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FURTHER READING
Poems by Amy King
Baudelaire in Airports
The Marble Faun
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The Moon in Your Breath

 
by Amy King

Man acts as an antenna for the sun
and then: a trout in the milk, 
men who wear kilts after darkness. 
Build a bottle of fish with a few dried figs. 
Dear Shadow,
when did I become that person?  
I mean one who says "plastic glucose" 
without wondering what 
rotten-sweet is? The one who teenagers
represent? There's a room in your breath
I crawl into, eating the wallpaper's yellow,
looking out for the man on the stairs,
his knife in hand, poise incarnate.
I am your minimum envelope,
your string between tin cans and
cannot stop the talk between us.

In Berlin, they lay buildings on concrete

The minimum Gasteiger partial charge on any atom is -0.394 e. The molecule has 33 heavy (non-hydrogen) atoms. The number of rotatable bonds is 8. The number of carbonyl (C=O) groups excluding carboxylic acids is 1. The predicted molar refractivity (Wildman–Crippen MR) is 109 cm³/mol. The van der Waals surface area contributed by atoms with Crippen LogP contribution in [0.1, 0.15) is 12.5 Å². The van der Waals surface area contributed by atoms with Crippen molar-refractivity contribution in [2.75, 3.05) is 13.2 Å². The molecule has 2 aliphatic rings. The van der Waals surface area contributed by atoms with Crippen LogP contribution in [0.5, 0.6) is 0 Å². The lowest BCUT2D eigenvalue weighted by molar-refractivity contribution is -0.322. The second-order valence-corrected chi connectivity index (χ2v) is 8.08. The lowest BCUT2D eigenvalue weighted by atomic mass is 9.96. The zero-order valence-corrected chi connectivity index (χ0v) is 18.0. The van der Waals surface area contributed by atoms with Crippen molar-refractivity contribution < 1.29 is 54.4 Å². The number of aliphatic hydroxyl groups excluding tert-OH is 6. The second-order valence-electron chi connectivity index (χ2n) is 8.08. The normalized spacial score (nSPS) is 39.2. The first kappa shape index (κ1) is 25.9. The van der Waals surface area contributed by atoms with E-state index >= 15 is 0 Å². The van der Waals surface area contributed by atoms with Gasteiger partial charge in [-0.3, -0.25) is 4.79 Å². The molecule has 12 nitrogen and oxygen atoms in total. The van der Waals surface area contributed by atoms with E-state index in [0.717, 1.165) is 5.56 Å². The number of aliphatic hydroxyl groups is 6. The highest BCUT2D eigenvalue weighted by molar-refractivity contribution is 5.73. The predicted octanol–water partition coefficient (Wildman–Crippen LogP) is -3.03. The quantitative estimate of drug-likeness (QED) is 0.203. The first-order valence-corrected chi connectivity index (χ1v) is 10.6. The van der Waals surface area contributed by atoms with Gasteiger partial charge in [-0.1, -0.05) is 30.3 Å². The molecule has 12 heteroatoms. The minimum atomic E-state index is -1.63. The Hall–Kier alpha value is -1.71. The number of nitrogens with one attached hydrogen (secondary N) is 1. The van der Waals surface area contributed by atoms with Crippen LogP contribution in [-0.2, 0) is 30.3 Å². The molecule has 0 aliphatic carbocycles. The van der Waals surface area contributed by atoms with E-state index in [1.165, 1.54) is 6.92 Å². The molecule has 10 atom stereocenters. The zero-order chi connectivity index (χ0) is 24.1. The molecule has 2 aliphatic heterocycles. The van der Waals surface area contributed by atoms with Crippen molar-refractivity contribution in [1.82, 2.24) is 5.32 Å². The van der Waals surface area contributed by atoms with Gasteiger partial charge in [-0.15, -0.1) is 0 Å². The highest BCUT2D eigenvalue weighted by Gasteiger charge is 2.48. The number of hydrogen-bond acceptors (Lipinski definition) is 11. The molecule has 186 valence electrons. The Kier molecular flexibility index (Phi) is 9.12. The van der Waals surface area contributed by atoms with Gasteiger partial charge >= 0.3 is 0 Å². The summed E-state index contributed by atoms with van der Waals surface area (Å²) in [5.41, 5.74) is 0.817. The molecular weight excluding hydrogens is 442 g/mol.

slabs that look straight back at us.
The windows of the soul seek to err
on the side of humanity. Put a piece of glass
between us for less resistance.
Invite rococo scrawl in heated breath upon it.
The moon appears in a cinched waist.  
Stand penance atop her curvature's axis, 
above a hill where headstones claw up 
through the clouds, pulling their fibers 
into blankets across us.

The sleet and silver smiles loom, gauze-thin.
We slip from a reel of translation back 
into how we cater to loneliness,
how we move our mouths and mouth
our meals, engorging entrails where 
even foodstuffs give off energies.  
I am that uncontrollable,
fear in a mesh of moonrock's lapis soup.
We demons are in love and afoot.
As in the primordial diary, time will come 
to take the hem in, tether the ether 
that dreams become from, and examine 
our ankles as the sugar washes over,
disappearing. As with everything, 
that's the body he works on. She also
knows honey lasts best in the future.









Copyright 2012 by Amy King. Used with permission of the author.
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